By Monica McGivern
By Travis Cohen
By Hannah Sentenac
By Daniel Reskin
By Hans Morgenstern
By George Martinez
By Pablo Chacon Alvarez
By Ciara LaVelle
If the flagrant cliches of character and situation weren't enough to diminish the work, the script contains as much dramatic action as a George Bush press conference. The setup for the story consumes most of Act One. Various townspeople reveal their biographies and opinions, over and over again. Act Two begins with more talk, talk, talk, and then, out of the blue -- as though the author suddenly realized the play was moving as slow as molasses in winter -- he throws in gratuitous brutality. The play dribbles to a close, so much so that the audience on the night I attended didn't know whether it was time to clap until the actors took their curtain calls.
For the most part the direction by Cejas adequately served the work, although the cavernous stage of the Colony Theater didn't help. It dwarfed the impact of many two-character scenes and certainly showed in the worst possible light set designer John Lengel's amateurish work, which consisted solely of a shaky-looking, badly decorated housefront.
As for the actors, their efforts to be realistic and sincere rarely rose above competent, with one exception: Jerrod Hise as Richie. Hise stole the show as he poured honest venom, frustration, and the cruelty of ignorant youth solidly into his role. Paul Michael Quick as the white supremacist also did some fine work, particularly during the moments when he earnestly and glibly explained the terrifying, twisted logic of his sect. But Tom Amick as Mayor Herbert played the milquetoast so weakly that he lacked any noticeable presence, and Miriam Kulick as Alice often strayed dangerously near sheer phoniness.
Many people say that I should encourage new plays no matter how good or bad they are. That's akin to saying, "I want a hamburger restaurant in town and don't care if it serves squirrel meat, rat meat, or sirloin." Miami deserves sirloin.
All companies wishing to present original work should seek a dramaturg. New-play festivals can only serve the community if their stages shine with true artistic creativity, and to achieve this, the wise producer hires a professionally trained, discerning eye; he doesn't rely purely on the actors and directors in his company to choose new plays. Everyone has a special skill in this collaborative business called theater; it's time more South Florida theater owners recognized the skills of and the desperate need for the dramaturg.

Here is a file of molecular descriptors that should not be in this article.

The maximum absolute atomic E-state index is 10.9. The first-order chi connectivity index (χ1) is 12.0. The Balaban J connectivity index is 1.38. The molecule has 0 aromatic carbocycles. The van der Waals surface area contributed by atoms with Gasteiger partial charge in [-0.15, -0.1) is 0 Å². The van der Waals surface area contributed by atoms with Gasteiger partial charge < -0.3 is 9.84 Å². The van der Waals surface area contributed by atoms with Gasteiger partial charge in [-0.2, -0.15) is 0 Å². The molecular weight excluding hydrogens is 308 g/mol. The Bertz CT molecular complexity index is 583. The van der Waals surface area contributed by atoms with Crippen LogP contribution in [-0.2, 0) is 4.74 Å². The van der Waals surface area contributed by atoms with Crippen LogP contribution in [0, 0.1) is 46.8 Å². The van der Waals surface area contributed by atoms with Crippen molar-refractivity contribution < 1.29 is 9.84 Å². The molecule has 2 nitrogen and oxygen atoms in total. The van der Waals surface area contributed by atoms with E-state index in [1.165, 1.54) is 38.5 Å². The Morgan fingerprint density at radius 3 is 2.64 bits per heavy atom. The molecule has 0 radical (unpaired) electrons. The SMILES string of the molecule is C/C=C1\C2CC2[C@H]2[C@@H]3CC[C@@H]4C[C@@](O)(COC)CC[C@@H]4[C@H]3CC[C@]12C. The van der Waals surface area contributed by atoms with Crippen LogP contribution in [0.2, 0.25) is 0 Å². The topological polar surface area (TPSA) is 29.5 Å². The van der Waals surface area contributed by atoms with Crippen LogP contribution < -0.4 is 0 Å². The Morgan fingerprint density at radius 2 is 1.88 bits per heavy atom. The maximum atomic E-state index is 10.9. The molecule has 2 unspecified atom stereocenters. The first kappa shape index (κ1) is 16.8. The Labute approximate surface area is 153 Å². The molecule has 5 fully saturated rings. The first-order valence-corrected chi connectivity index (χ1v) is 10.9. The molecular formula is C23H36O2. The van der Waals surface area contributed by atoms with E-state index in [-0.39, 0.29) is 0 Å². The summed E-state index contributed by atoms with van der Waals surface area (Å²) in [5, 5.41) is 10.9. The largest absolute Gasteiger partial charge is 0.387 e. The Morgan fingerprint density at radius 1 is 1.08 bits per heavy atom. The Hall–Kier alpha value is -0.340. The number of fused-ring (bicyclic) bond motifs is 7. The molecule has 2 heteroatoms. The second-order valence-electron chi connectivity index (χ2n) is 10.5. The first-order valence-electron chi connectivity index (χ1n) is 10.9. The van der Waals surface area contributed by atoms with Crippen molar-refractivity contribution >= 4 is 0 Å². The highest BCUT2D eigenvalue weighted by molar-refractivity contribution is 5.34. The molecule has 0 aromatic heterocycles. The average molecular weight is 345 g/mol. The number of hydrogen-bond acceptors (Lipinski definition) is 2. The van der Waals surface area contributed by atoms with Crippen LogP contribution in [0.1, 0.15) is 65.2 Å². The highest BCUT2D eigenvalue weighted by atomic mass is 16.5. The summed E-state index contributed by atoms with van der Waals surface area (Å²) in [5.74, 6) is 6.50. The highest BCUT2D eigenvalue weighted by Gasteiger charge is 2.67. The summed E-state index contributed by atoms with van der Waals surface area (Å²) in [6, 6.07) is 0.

The second annual Key West Theatre Festival, scheduled to run from September 22 to October 3, looks like an artistically promising and enjoyable event. Playwrights, directors,and actors from New York, Los Angeles, Florida, and other spots around the nation will be traveling way down U.S. 1 to participate. The eighteen new plays chosen for production will use the facilities of all four theatrical venues in the area A the Tennessee Williams Fine Arts Center, the Waterfront Playhouse, the Red Barn Theatre, and the San Carlos Institute.
In addition to the plays, highlights include a rendition -- in full Blanche DuBois drag A of scenes from Tennessee Williams's -- Streetcar Named Desire to be performed by his brother, Dakin Williams; and a two-day dramatic writing seminar by Backstage columnist and playwright Jeffrey Sweet.
If writing nasty letters about my work isn't enough, you finally have another option: call me. I'm now a regular guest on the Michael Aller WSBH-AM (1490) call-in radio show (dial 532-1490) from 2:00 to 3:00 p.m. every Wednesday. I'll be talking about general theater topics, such as whether or not critics, wracked with guilt, wear hair shirts to bed.